Oxygen bar

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Interior of an oxygen bar

An oxygen bar is an establishment, or part of one, that sells oxygen for recreational use. Individual scents may be added to enhance the experience. The flavors in an oxygen bar come from bubbling oxygen through bottles containing aromatic solutions before it reaches the nostrils: most bars use food-grade particles to produce the scent, but some bars use aroma oils.[1][2]


In 1776, Thomas Henry, an apothecary and Fellow of the Royal Society of England speculated tongue in cheek that Joseph Priestley’s newly discovered dephlogisticated air (now called oxygen) might become "as fashionable as French wine at the fashionable taverns". He did not expect, however, that tavern goers would "relish calling for a bottle of Air, instead of Claret." [3]

Another early reference to the recreational use of oxygen is found in Jules Verne's 1870 novel Around the Moon. In this work, Verne states:

Do you know, my friends, that a curious establishment might be founded with rooms of oxygen, where people whose system is weakened could for a few hours live a more active life. Fancy parties where the room was saturated with this heroic fluid, theaters where it should be kept at high pressure; what passion in the souls of the actors and spectators! what fire, what enthusiasm! And if, instead of an assembly only a whole people could be saturated, what activity in its functions, what a supplement to life it would derive. From an exhausted nation they might make a great and strong one, and I know more than one state in old Europe which ought to put itself under the regime of oxygen for the sake of its health!

Modeled after the "air stations" in polluted downtown Tokyo and Beijing, the first oxygen bar (the O2 Spa Bar) opened in Toronto, Canada, in 1996. The trend continued in North America and by the late 1990s, bars were in use in New York, California, Florida, Las Vegas and the Rocky Mountain region. Customers in these bars breathe oxygen through a plastic hose inserted into their nostrils.[4] Oxygen bars can now be found in many venues such as nightclubs, salons, spas, health clubs, resorts, tanning salons, restaurants, coffee houses, bars, airports, ski chalets, yoga studios, chiropractors, and casinos. They can also be found at trade shows, conventions and corporate meetings, as well as at private parties and promotional events.

Provision of oxygen

Oxygen bar guests pay about one U.S. dollar per minute to inhale a percentage of oxygen greater than the normal atmospheric content of 20.9% oxygen. This oxygen is produced from the ambient air by an industrial (non-medical) oxygen concentrator and inhaled through a nasal cannula for up to about 20 minutes.[5]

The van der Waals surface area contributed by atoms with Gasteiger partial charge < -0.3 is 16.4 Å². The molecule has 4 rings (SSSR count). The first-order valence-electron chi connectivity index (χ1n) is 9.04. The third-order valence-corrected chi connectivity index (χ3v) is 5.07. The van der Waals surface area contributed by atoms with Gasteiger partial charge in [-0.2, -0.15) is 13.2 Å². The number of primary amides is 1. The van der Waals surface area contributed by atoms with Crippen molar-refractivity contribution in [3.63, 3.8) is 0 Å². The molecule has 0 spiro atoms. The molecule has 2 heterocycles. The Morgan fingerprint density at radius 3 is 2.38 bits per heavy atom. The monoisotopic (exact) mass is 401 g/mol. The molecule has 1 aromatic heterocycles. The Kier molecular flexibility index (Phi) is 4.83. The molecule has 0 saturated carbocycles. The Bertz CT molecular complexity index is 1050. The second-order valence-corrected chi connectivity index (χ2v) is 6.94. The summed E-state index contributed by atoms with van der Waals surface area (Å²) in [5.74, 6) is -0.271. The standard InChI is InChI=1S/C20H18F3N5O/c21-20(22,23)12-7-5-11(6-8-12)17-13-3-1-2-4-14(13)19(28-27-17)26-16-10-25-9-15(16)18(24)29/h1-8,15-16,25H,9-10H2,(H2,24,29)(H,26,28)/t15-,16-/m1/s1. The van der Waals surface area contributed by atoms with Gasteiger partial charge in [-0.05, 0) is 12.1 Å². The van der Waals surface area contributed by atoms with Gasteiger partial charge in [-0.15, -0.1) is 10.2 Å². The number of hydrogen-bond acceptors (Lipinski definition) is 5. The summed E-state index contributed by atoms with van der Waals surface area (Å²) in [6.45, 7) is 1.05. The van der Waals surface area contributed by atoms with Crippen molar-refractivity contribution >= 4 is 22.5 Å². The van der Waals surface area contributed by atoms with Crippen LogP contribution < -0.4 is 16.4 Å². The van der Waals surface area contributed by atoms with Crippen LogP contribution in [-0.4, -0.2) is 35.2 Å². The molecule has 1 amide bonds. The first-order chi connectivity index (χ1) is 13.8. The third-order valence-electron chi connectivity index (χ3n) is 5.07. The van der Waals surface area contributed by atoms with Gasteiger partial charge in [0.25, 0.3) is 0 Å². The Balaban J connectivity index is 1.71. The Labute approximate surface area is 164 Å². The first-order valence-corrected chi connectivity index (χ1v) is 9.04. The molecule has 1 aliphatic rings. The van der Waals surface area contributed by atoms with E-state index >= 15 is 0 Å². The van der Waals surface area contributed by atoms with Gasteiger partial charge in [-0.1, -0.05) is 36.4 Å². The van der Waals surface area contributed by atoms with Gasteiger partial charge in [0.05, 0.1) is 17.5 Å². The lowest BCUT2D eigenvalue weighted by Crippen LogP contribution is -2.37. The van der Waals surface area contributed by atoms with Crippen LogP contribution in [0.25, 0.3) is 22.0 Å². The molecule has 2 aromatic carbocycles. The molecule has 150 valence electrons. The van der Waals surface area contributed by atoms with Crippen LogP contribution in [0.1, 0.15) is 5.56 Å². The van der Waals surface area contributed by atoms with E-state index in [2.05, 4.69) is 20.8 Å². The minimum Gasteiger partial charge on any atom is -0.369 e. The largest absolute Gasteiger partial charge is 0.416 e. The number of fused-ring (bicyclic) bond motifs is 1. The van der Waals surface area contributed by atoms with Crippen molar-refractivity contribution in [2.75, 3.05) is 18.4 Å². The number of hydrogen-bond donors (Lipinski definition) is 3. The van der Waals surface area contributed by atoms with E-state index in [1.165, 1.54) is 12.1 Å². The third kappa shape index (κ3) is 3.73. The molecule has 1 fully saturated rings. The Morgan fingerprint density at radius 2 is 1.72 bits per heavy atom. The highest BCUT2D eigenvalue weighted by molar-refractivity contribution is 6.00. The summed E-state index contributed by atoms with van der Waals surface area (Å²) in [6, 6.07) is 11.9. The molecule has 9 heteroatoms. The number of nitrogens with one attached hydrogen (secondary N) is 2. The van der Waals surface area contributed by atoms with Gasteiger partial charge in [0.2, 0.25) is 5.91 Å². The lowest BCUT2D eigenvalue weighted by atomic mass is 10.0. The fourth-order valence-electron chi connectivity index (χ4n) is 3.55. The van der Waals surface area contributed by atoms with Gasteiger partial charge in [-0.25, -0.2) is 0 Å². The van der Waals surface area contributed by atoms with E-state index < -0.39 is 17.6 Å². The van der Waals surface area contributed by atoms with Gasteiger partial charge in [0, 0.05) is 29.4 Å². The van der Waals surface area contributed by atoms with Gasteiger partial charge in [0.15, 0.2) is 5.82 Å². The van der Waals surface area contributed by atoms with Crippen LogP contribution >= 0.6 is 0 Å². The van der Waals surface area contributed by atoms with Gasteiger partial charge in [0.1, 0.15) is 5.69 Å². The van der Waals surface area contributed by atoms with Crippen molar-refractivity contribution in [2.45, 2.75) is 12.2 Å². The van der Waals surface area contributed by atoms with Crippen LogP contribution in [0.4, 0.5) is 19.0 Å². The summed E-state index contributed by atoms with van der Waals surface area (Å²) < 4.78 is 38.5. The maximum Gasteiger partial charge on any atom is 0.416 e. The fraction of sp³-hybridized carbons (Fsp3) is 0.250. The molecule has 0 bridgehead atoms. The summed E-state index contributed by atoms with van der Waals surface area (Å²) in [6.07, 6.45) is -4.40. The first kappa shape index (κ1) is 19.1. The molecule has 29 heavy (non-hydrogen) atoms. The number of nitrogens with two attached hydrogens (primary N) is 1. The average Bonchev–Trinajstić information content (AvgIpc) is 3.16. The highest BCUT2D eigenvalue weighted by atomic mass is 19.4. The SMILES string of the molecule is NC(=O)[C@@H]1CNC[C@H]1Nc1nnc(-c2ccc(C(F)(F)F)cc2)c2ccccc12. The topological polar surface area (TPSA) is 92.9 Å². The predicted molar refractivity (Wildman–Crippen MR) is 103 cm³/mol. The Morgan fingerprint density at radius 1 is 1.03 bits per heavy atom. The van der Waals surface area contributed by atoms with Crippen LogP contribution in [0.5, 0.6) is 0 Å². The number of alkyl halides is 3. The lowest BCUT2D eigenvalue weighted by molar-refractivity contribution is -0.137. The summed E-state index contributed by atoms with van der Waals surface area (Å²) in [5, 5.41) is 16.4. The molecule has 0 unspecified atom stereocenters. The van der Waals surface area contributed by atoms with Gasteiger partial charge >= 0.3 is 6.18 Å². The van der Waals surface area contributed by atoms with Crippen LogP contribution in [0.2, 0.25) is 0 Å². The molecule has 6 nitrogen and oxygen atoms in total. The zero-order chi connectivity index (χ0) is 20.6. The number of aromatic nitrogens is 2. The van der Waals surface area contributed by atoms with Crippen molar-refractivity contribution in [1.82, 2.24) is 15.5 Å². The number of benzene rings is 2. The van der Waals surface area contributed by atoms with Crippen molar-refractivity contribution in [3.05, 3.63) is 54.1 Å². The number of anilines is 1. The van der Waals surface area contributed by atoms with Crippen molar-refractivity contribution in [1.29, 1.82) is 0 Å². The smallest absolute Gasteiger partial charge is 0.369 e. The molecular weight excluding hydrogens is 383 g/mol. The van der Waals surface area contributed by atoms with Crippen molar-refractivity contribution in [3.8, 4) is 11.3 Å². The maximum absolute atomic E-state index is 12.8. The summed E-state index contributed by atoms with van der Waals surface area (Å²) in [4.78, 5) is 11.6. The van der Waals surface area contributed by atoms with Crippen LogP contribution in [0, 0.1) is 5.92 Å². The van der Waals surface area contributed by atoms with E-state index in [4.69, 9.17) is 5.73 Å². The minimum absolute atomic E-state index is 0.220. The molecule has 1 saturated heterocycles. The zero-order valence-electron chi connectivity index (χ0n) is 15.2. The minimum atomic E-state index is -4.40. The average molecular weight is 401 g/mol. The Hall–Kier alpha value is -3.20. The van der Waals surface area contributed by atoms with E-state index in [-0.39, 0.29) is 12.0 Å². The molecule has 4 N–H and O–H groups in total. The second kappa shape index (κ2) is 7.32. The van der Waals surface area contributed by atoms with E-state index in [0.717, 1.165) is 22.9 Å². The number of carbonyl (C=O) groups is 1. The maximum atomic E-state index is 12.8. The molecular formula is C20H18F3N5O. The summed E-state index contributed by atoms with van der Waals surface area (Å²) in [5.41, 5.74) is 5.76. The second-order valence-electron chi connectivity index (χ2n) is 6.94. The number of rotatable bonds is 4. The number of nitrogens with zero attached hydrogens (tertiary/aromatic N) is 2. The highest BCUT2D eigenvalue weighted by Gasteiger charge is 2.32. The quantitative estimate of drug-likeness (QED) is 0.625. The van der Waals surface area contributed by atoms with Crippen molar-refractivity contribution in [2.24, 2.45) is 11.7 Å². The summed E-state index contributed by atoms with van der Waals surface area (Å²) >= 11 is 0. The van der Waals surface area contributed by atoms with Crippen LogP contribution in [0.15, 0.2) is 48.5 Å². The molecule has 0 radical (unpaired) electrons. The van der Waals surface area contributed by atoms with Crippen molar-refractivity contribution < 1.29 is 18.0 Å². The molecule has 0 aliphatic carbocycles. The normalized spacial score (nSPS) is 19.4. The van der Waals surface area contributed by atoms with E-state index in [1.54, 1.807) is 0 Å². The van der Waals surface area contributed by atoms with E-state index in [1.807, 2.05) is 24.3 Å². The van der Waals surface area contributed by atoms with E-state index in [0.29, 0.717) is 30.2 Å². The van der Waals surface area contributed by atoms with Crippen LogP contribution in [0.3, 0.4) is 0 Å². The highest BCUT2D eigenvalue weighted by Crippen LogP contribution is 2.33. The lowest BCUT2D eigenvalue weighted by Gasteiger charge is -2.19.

The machines used by oxygen bars or oxygen vendors differ from the typical medical-issue machine, although customers use the cannula, the rubber tube apparatus that fits around the ears and inserts in the nostrils, to breathe in the oxygen. Customers can enhance their experience by using aromatherapy scents to be added to the oxygen, such as lavender or mint.[6]

Health risks and benefit claims

It has been claimed by alternative medicine that the human body is oxygen-deprived, and that oxygen will remove "toxins" and even cure cancer.[7] Proponents claim this practice is not only safe, but enhances health and well-being, including strengthening the immune system, enhancing concentration, reducing stress, increasing energy and alertness, lessening the effects of hangovers, headaches, and sinus problems, and generally relaxing the body.[5] It has also been alleged to help with altitude sickness. However, no long-term, well-controlled scientific studies have confirmed any of the proponents' claims.[5] Furthermore, the human body is adapted to 21 percent oxygen, and the blood exiting the lungs already has about 97 percent of the oxygen that it could carry bound to hemoglobin. Having a higher oxygen fraction in the lungs serves no purpose, and may actually be detrimental.[7]

The medical profession warns that individuals with respiratory diseases such as asthma and emphysema should not inhale too much oxygen.[5] Higher than normal oxygen partial pressure can also indirectly cause carbon dioxide narcosis in patients with chronic obstructive pulmonary disease (COPD).[8] The FDA warns that in some situations, droplets of flavoring oil can be inhaled, which may contribute to an inflammation of the lungs. Some oxygen bar companies offer safe water-based aromas for flavoring in order to maintain compliance and stay within FDA guidelines.[5]